On Sunday, many Estonians gathered on Tallinn’s Freedom square to join the right-wing populist EKRE party in a protest against high energy costs. The event was attended by many who were in genuine distress.
At 25%, Estonia has the highest inflation in the EU. A great deal of that comes from the electricity bills that keep growing at a seemingly endless rate. The same is happening to the popularity of EKRE and it’s not even winter yet.
The media is ablaze with ads featuring party leader Martin Helme’s promises of electricity at a fraction of the current cost. On March 5, with the suffering likely at its peak, Estonians will vote in a general election.
Many believe that what’s happening is the result of Putin’s attack on Ukraine. This is what Estonia’s liberal prime minister, Kaja Kallas, keeps pointing out. She has been popular, but is now on the defensive and might soon lose her lead to Helme, who says that Kallas and Ursula von der Leyen, not Putin, are responsible for rising prices.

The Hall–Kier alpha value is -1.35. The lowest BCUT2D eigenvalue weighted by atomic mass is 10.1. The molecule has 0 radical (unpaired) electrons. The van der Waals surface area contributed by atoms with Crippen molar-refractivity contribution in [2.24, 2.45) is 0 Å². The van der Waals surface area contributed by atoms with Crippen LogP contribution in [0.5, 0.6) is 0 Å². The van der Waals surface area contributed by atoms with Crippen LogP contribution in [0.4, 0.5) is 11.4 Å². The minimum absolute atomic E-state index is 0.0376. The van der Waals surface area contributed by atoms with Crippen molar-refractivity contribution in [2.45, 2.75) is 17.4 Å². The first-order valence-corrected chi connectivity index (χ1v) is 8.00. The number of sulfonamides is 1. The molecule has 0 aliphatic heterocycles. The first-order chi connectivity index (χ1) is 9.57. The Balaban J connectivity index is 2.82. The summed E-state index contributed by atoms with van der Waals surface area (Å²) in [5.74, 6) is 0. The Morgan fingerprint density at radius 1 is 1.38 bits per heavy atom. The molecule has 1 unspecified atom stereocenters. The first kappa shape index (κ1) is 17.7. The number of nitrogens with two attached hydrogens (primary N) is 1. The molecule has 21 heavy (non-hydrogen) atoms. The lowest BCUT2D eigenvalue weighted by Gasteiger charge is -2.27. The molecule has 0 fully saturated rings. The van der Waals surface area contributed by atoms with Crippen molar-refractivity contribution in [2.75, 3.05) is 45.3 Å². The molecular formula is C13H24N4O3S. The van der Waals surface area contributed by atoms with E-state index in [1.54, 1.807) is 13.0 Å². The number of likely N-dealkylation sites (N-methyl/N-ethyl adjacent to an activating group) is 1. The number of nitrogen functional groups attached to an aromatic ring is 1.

Speaking to European Focus, Kaja Kallas said that Estonia, bordering Russia, would be politically lonely in the West were it to be led by the far right. “With a neighbour this aggressive, we would be extremely vulnerable.”
Her party can’t blame all of what is happening in the polls on deceitful and manipulative messages from Helme and his allies. The Reform Party has been in government for all but five years since 1999.
Many experts have complained that Estonia has had an aimless energy policy throughout this time. The result is a poor energy mix with too few renewables and too much dependence on other countries.
The consequence may be Hungarian Prime Minister Viktor Orbán gaining one more ally at Europe’s decision-making table.